Interesting challenge. First we connect to the service, it will send us the following message:
So it seem like the service gave us the registers' inital value, and a sequence of machine code. Apparently, they want us to execute the machine code and send them all the register values after the execution.
After some thinking and researching, I decide to solve the challenge by using the following method:
First, get all the registers' initial value and construct the machine code, start with mov [reg], [val]. Then, receive the machine code from the server, and append it to the current machine code. So the final machine code will be like this:
Now all we have to do is to execute the machine code and get all the registers' value. To achieve this requirement, I prepared a C code:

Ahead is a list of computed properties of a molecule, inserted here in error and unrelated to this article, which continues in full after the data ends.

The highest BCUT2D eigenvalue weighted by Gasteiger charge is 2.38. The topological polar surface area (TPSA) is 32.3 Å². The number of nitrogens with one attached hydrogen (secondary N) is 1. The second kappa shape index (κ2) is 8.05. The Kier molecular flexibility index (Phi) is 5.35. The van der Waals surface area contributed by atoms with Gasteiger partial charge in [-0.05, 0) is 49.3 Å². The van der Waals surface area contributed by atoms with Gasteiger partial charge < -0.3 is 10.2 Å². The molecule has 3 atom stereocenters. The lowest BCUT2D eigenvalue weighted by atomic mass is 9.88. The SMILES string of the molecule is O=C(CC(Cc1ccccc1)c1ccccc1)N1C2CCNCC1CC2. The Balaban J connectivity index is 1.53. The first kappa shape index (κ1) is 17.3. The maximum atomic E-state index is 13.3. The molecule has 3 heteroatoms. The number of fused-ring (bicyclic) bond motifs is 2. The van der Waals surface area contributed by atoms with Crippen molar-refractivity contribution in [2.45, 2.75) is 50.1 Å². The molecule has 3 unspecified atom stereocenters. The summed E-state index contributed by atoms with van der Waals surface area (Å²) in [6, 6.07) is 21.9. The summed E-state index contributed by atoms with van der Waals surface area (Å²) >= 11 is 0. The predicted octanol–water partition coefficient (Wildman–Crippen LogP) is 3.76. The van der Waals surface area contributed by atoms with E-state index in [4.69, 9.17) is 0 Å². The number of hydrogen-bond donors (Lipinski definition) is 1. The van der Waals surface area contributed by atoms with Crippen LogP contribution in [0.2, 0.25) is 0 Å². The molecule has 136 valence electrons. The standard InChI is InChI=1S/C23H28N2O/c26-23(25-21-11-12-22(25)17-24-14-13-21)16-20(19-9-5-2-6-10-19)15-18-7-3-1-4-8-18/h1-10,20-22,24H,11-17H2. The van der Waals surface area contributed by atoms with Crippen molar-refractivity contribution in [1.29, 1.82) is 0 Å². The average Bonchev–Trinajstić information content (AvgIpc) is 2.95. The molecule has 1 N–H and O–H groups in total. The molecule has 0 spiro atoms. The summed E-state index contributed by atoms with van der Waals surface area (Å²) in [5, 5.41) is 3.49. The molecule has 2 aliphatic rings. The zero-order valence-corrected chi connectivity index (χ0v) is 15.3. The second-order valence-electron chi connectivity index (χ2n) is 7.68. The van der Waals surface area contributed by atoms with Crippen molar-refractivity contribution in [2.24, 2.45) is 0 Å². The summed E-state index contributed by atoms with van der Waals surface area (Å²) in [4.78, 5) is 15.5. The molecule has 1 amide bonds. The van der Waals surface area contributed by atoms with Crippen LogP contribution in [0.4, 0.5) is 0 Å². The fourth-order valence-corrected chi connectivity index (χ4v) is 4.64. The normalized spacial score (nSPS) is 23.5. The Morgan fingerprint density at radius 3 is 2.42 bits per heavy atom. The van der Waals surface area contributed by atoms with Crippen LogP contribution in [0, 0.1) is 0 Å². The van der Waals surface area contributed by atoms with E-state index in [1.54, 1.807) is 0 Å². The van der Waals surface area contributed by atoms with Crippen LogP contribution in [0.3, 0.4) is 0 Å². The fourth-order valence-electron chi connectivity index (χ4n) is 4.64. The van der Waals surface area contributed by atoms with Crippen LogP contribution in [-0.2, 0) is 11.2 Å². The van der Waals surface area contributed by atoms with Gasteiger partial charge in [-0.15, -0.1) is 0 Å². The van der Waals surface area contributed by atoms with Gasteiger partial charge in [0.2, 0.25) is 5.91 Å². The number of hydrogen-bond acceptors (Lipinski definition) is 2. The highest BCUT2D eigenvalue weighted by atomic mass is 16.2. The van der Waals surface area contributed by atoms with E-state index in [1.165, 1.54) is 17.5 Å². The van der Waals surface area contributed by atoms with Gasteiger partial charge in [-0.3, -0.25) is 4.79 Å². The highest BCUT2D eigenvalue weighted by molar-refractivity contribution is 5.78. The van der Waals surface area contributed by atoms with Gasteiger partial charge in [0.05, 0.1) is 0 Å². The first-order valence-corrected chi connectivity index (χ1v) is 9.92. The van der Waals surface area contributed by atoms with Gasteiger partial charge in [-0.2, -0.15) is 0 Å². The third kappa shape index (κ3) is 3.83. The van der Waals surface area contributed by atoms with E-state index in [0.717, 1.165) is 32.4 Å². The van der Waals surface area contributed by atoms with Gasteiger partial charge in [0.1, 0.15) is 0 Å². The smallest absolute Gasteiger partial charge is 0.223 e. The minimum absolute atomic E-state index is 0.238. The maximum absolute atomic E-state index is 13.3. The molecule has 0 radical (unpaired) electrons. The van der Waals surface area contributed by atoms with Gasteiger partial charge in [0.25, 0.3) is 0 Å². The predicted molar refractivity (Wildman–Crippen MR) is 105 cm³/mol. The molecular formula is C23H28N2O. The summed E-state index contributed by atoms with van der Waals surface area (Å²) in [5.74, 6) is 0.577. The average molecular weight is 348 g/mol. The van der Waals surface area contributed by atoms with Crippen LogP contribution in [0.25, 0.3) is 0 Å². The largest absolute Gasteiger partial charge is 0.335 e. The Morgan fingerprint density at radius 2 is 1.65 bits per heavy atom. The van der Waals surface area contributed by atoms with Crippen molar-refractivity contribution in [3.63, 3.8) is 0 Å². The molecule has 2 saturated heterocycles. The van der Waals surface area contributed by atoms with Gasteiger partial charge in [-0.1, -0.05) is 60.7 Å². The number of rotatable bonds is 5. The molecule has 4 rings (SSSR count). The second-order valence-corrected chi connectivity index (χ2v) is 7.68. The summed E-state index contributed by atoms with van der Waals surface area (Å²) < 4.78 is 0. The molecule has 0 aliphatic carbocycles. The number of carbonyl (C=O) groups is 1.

"machine" will be replace by the machine code I have (by using the sed command). After we finish building the C file, we can compile it by using the gcc -g -z execstack -o real real.c command.
Now we'll just need to excute the binary file we have compiled. I decide to execute it with gdb, since it'll make me more easier to get the register values. So now the problem is how do we get the output from gdb by using python? Fortunately, with the help of the internet, I found this link, which is pretty useful for me to solve the challenge. All I need to do is call gdb by using Popen, send 3 command to it (b 8, r & i r), then parse the result and send the answer to the server.
Here's the final script:
Notice the line context.endian = 'big'. At first I use the little endian to solve the challenge, which gave me "Invalid solution" everytime I send the answer. Just before I was about to give up, teammate bletchley suggest me to change the endianness into big endian. And guess what? The flag appears on the screen right after I change the word "little" into "big"! What an end!
Flag: Cats with frickin lazer beamz on top of their heads!